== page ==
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William Still
This eBook from the Gutenberg Project consists of approximately 1,197 pages of information about The Underground Railroad.
food, and material aid, and sped on to Canada.  Notes taken at that time were very brief; it was evidently deemed prudent in those days, not to keep as full reports as had been the wont of the secretary, prior to 1859.  The capture of John Brown’s papers and letters, with names and plans in full, admonished us that such papers and correspondence as had been preserved concerning the Underground Rail Road, might perchance be captured by a pro-slavery mob.  For a year or more after the Harper’s Ferry battle, as many will remember, the mob spirit of the times was very violent in all the principal northern cities, as well as southern ("to save the Union.”) Even in Boston, Abolition meetings were fiercely assailed by the mob.  During this period, the writer omitted some of the most important particulars in the escapes and narratives of fugitives.  Books and papers were sent away for a long time, and during this time the records were kept simply on loose slips of paper.

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ARRIVAL FROM MARYLAND, 1860.

JERRY MILLS, AND WIFE, DIANA, SON, CORNELIUS, AND TWO DAUGHTERS, MARGARET, AND SUSAN.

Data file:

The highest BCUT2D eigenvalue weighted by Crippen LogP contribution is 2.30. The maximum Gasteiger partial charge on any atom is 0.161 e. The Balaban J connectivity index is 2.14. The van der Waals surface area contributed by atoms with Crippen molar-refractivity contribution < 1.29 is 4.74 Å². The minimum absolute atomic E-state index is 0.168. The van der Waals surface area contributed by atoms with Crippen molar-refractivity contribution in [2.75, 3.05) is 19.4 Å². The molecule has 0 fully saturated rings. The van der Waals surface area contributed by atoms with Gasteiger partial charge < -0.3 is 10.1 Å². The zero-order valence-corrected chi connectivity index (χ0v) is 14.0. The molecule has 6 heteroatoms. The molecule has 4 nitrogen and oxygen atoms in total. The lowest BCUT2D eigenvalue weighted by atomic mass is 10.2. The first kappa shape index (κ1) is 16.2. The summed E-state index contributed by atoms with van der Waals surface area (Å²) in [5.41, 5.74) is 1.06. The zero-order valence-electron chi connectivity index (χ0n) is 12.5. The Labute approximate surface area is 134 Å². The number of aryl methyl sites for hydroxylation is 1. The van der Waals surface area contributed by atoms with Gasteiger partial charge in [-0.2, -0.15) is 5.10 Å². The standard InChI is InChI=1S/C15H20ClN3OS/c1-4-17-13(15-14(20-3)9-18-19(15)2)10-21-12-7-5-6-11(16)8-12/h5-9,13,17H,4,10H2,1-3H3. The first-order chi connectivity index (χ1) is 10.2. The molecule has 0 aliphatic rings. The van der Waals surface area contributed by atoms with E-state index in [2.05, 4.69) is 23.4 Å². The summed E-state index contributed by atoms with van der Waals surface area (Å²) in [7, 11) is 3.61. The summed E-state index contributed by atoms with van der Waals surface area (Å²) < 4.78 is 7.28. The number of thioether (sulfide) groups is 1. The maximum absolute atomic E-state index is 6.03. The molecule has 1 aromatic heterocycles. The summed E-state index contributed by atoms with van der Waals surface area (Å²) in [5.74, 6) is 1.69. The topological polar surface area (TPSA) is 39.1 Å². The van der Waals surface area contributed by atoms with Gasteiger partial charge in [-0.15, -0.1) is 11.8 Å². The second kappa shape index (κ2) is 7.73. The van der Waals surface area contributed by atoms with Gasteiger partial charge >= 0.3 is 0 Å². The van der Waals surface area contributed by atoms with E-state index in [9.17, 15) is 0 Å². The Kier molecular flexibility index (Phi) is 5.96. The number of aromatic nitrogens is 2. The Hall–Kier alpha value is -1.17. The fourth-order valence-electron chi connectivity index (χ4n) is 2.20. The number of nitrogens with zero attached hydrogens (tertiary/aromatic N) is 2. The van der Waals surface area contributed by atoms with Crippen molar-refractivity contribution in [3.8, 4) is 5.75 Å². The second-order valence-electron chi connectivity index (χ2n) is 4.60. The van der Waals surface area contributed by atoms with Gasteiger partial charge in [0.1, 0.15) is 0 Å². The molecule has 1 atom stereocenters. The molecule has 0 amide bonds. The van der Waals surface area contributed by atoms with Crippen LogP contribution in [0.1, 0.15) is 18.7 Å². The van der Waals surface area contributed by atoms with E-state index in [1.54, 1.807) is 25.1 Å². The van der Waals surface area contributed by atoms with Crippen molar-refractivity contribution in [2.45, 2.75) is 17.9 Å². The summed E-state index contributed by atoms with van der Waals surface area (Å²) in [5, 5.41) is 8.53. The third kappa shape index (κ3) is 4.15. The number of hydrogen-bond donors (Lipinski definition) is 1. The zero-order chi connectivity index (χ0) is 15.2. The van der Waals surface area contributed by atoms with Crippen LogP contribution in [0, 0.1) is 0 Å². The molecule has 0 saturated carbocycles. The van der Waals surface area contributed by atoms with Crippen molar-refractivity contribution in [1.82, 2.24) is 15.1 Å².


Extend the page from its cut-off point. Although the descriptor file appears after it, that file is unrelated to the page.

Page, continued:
The father of this family was sixty-five years of age, and his working days were apparently well nigh completed.  The mother was fifty-seven years of age; son twenty-seven; daughters seventeen and fifteen years of age.

The old man was smart for his years, but bore evidence that much hard labor had been wrung out of him by Slavery.  Diana said that she had been the mother of twelve children; five had escaped to Canada, three were in their graves, and three accompanied her; one was left in Maryland.  They had seen hard times, according to the testimony of the old man and his companion, especially under David Snively, who, however, had been “removed by the Lord” a number of years prior to their escape; but the change proved no advantage to them, as they found Slavery no better under their mistress, the widow, than under their master.  Mistress Snively was said to be close and stingy, and always unfriendly to the slave.  “She never thought you were doing enough.”  For her hardness of heart they were sure she would repent some time, but not while she could hold slaves.  The belief was pretty generally entertained with the slaves that the slaveholder would have to answer for his evil doings in another world.

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TWELVE MONTHS IN THE WOODS, 1860.

HENRY COTTON.

As a slave, subjected to the whims and passions of his master, Henry made up his mind that he could not stand it longer.  The man who mastered it over him was called Nathaniel Dixon, and lived in Somerset Co., near Newtown.  This Dixon was not content with his right to flog and abuse Henry as he saw fit, but he threatened to sell him, as he would sell a hog.

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